11. That’s interesting, about how many people start blogs and then give up. I wonder if it’s because they discover they didn’t have anything much to write about after all? I have a friend who wanted to start a vegan blog but gave up because she thought it didn’t offer anything new. I thought it was still worth doing, because everyone’s experience is unique.

    Ages ago, I saw this heartfelt tweet from a chap who blogged about where he lived, ie, Panama, and was really hacked off because he had no views. He said, ‘I don’t understand, it’s a fascinating country, why doesn’t anyone want to read about it?’ I suspect with him it was a simple matter of not putting on hashtags like #Panama and #Travel on his tweets. It’s so important to direct your blog to the people who will want to read it!

    My most read posts are walkthroughs for the one video game I play. After that, it’s the ones about writing. As for people who comment without reading, you’re so right. I see so many comments that just say, ‘great post!’, and I’m damn sure the people haven’t read it.

    1. I’m not sure why, but your comment ended up in my WordPress spam folder, Terry, Grr!

      I agree with everything you said in your comments. We are all unique, and just because one person has written an article about being a vegan, it doesn’t mean that nobody is going to read what you have to say. I hope your friend will reconsider her decision.

      As for the chap who lives in Panama, I wonder if he was engaging with other blogging communities? Whenever I get asked, “how do I get as may comments on my blog as you do,” or “how do I get more readers to my blog?” I always reply to the questions with “do you read and comment on other blogs?” The answer is usually “no, I don’t have time to do that.” There, I think, lays part of the problem. Getting ourselves out there and leaving comments on other blogs gets you noticed. You’ll soon see a steady stream of visitors but, of course, it takes time and a lot of hard work to build up a following.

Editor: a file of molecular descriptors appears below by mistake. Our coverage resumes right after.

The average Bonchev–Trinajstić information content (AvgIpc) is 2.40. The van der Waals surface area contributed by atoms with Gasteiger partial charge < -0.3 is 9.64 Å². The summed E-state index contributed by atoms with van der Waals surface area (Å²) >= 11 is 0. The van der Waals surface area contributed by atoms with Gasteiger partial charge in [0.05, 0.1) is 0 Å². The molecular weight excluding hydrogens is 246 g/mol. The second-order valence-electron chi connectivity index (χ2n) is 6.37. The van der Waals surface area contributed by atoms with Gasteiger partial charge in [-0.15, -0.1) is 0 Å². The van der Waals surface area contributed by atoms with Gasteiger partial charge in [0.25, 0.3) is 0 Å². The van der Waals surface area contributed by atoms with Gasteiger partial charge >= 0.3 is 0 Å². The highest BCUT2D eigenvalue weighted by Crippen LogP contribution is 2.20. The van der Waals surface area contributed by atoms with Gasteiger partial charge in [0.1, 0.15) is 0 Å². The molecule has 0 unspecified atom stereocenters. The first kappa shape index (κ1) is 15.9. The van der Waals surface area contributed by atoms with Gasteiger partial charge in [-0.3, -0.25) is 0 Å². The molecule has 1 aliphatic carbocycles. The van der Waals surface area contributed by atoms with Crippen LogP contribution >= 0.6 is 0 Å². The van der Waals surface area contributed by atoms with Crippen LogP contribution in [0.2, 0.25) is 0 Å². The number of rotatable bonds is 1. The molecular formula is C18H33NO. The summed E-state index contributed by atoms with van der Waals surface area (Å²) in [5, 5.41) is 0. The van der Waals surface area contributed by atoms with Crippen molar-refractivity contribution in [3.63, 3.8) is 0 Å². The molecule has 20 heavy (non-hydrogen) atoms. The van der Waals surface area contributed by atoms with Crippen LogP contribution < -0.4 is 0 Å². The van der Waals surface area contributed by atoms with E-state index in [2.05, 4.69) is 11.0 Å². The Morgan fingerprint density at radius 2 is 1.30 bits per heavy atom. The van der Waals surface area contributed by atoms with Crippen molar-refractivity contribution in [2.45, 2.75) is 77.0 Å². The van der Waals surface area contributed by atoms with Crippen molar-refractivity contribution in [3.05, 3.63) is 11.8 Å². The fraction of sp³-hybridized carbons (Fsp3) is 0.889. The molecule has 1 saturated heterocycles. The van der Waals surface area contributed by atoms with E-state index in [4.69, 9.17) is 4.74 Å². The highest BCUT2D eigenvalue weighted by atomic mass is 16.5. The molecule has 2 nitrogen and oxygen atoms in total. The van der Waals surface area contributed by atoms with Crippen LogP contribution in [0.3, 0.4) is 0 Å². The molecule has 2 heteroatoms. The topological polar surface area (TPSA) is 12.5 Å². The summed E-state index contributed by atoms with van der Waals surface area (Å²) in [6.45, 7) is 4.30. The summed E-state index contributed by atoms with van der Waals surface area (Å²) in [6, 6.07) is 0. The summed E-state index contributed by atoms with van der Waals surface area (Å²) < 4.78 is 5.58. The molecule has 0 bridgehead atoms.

I wasn’t aware that you played video games. The only one I ever completed was Tomb Raider, but it did cause me a few problems.


      As for those ‘great post’ comments, they are usually a sure sign that they’ve not read your post, especially when the same person leaving the comment leaves the same comment on lots of other blog posts.

  12. I’m still a little fish in a huge pond. Luckily no sharks have come along yet and I’m still enjoying my little pond. Wish I had more time to swim and play though. Time is definitely my problem!

    1. I think, for many, it’s a problem, Marje. I certainly wish there were more hours in the day to do everything I want to do, but then even those extra hours would probably still not be enough. As my Grandmother used to say to me “Life is precious, enjoy every moment.’ 😀

      1. That is so true Hugh. I remember my dad saying just the same thing to me many years ago. As you get older you do appreciate all those moments and special days so much. I am really enjoying my middle years! Grasping every opportunity I can. Lol xx 🙂

  13. Wonderful post, Hugh. Loved reading it all the way though. ‘You’ve more chance of winning the lottery jackpot, than one of your blog posts going viral.’ Haha, I think this is so true. I’ve actually won a small amount from playing the lottery a couple of times over the years, and have had only one blog post go Viral – but that was a results of being featured on Freshly Pressed back then (now called Discover). Even if a blog post goes viral, doesn’t mean it will keep getting traffic over the years, and it can feel more like fifteen seconds of fame.